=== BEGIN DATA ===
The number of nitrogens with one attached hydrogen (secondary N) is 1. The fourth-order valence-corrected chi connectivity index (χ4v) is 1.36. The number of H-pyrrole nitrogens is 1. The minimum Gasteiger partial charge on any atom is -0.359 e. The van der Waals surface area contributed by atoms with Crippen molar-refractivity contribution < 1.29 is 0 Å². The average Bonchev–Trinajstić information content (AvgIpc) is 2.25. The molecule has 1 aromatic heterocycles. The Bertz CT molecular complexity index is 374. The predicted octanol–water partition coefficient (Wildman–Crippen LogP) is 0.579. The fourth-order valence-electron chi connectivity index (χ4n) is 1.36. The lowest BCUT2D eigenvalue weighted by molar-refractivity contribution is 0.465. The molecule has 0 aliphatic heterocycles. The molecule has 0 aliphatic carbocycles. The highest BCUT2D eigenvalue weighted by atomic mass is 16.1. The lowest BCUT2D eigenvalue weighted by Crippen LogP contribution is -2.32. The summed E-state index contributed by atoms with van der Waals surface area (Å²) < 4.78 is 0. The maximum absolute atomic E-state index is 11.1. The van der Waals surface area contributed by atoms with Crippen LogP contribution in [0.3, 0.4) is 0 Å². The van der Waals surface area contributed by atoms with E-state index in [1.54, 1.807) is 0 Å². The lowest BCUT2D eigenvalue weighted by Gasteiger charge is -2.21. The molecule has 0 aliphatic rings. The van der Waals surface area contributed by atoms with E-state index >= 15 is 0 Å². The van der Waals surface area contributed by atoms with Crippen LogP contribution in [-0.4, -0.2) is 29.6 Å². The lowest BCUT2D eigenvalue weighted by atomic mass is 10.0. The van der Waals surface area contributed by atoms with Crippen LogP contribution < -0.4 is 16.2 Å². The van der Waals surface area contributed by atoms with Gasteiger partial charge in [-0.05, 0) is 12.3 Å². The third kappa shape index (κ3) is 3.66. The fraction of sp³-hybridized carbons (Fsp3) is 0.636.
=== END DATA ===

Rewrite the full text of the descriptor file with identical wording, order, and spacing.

The number of nitrogens with one attached hydrogen (secondary N) is 1. The fourth-order valence-corrected chi connectivity index (χ4v) is 1.36. The number of H-pyrrole nitrogens is 1. The minimum Gasteiger partial charge on any atom is -0.359 e. The van der Waals surface area contributed by atoms with Crippen molar-refractivity contribution < 1.29 is 0 Å². The average Bonchev–Trinajstić information content (AvgIpc) is 2.25. The molecule has 1 aromatic heterocycles. The Bertz CT molecular complexity index is 374. The predicted octanol–water partition coefficient (Wildman–Crippen LogP) is 0.579. The fourth-order valence-electron chi connectivity index (χ4n) is 1.36. The lowest BCUT2D eigenvalue weighted by molar-refractivity contribution is 0.465. The molecule has 0 aliphatic heterocycles. The molecule has 0 aliphatic carbocycles. The highest BCUT2D eigenvalue weighted by atomic mass is 16.1. The lowest BCUT2D eigenvalue weighted by Crippen LogP contribution is -2.32. The summed E-state index contributed by atoms with van der Waals surface area (Å²) < 4.78 is 0. The maximum absolute atomic E-state index is 11.1. The van der Waals surface area contributed by atoms with Crippen LogP contribution in [0.3, 0.4) is 0 Å². The van der Waals surface area contributed by atoms with E-state index in [1.54, 1.807) is 0 Å². The lowest BCUT2D eigenvalue weighted by Gasteiger charge is -2.21. The molecule has 0 aliphatic rings. The van der Waals surface area contributed by atoms with E-state index >= 15 is 0 Å². The van der Waals surface area contributed by atoms with Crippen LogP contribution in [-0.4, -0.2) is 29.6 Å². The lowest BCUT2D eigenvalue weighted by atomic mass is 10.0. The van der Waals surface area contributed by atoms with Crippen LogP contribution < -0.4 is 16.2 Å². The van der Waals surface area contributed by atoms with Gasteiger partial charge in [-0.05, 0) is 12.3 Å². The third kappa shape index (κ3) is 3.66. The fraction of sp³-hybridized carbons (Fsp3) is 0.636.